The other gun-control groups -- Stop Handgun Violence, Coalition to Stop Gun Violence, and Mayors Against Illegal Guns Coalition -- don't seem to want to touch the question of women as gun owners and users.
Is it possible that gun-control groups are swallowing the gun lobby's claims that women are being won over?
We don't know the facts, but we do know the motives that lie behind these claims by the gun lobby.
One motive is that the "traditional market of white males is dying off," according to Josh Sugarmann, executive director of the Violence Policy Center. As a result, manufacturers and retailers of guns need a new market. (Similarly, the aggressive marketing of assault weapons was the industry's response to the declining market for handguns.[ix]) "The pitch is very simple," Sugarmann says. "You're a woman, someone is going to attack you, you need a gun."[x] In fact, having a gun in the home kills and injures many times more women than it protects.
Another gun-lobby concern is counteracting women's anti-gun attitudes. The NRA and its brother organizations fear that women could vote out the politicians they fund. So the gun lobby has been trying to soften people's associations with guns, in order to convince women to buy, by picturing women shooters, delicate small pistols, and ominous criminals threatening women.
But just as they have no data to back up the claims that more women want guns, they also have a problem with this propaganda line, because there is another aspect of their approach they can't afford to leave behind: the "hard" gun propaganda that appeals to their core market, especially for assault weapons, by pandering to macho values.[xi] (One sales pitch lists the "Ten Manliest Firearms.")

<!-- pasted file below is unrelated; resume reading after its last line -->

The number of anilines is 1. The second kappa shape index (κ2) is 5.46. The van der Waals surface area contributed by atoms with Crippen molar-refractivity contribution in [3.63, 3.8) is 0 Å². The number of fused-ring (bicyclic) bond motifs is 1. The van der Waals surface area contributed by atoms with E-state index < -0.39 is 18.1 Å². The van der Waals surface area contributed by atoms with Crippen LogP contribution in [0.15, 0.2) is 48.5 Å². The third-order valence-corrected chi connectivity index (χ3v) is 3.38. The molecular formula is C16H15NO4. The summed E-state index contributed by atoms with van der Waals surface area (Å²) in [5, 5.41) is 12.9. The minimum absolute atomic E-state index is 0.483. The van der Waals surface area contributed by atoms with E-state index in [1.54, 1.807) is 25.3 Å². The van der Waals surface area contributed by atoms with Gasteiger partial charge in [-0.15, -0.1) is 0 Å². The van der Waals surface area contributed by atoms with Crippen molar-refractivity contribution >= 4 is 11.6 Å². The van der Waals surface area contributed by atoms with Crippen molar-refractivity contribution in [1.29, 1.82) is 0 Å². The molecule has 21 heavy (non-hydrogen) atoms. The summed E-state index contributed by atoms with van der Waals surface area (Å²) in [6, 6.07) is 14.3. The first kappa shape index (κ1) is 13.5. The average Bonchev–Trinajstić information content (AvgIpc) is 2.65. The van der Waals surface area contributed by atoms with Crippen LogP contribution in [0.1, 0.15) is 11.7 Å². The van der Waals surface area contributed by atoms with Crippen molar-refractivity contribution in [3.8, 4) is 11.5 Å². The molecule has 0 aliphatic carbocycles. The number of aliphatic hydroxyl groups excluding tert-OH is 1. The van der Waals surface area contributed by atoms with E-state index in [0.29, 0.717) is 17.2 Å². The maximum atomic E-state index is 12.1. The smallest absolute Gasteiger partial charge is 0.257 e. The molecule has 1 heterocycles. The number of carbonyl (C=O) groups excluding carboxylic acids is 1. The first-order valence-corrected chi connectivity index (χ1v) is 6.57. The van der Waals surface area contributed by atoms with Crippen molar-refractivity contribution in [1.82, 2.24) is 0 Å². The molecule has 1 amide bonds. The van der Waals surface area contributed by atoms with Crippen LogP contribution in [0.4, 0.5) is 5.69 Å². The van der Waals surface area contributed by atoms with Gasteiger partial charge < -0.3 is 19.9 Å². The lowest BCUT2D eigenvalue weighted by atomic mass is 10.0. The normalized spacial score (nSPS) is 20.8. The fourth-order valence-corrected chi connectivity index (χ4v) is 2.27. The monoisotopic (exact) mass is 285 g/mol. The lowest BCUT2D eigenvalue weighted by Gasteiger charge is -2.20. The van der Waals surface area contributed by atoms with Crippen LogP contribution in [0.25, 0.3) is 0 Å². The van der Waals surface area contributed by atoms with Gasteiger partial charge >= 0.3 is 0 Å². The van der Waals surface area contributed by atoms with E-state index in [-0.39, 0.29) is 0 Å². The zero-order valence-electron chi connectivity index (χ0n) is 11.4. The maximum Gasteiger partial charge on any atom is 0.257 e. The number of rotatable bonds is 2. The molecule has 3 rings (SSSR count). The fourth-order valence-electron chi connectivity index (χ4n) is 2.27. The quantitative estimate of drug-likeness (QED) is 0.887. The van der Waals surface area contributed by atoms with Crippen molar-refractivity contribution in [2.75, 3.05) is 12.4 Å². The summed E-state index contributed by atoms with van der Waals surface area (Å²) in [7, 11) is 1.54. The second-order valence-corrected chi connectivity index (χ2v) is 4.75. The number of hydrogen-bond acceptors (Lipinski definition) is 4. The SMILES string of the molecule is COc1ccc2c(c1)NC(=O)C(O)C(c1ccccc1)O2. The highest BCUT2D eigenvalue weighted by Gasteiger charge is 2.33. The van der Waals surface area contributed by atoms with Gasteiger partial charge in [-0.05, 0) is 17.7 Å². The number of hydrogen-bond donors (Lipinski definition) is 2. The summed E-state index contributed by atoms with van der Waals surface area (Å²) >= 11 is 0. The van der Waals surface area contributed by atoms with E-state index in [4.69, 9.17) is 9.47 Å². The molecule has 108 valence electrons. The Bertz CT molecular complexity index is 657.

The hard-gun approach also appeals to misogyny, labeling those who support gun control as man-hating "feminazis." This gun talk appeals to tea-party, Glenn Beck-type white rage. One piece says it bluntly: "gun control as castration." Gun control "comes down to the psychological ... desperate need of such women to control, manage and limit male agency.... An attempt to perform a symbolic castration of all man in society ... The men who favor gun control ... are pro homosexual ...."[xii] Another piece accuses gun-control liberals of cowardice: "These sniveling brats are mostly women and emasculated beta males with children." (Becoming a father is just another form of castration?) The appeal is also bluntly racist: gun-control supporters are "cowardly liberals who think the only thing scarier than a gun is a white man with a gun."[xiii] With rhetoric like this, no wonder the NRA's men in Congress urged it a few days ago to "tone down" the propaganda.[xiv]
Of course many women own guns, and many of them also support gun control. But let's not be misled by the gun lobby: The majority of women know that arming themselves is not a solution to our problems and those of our children.
Linda Gordon is University Professor of the Humanities and Florence Kelley Professor of History at New York University.
[vi] The General Social Survey (GSS) is run every two years by the National Opinion Research Center at the University of Chicago.
[viii] http://www.gunweek.com/2003/hs0082003.html; and http://womenandguns.org/tag/national-sporting-goods-association/. Note that these two websites cite contradictory data.
[ix] Report of the Violence Policy Center at http://www.vpc.org/studies/awamarkt.htm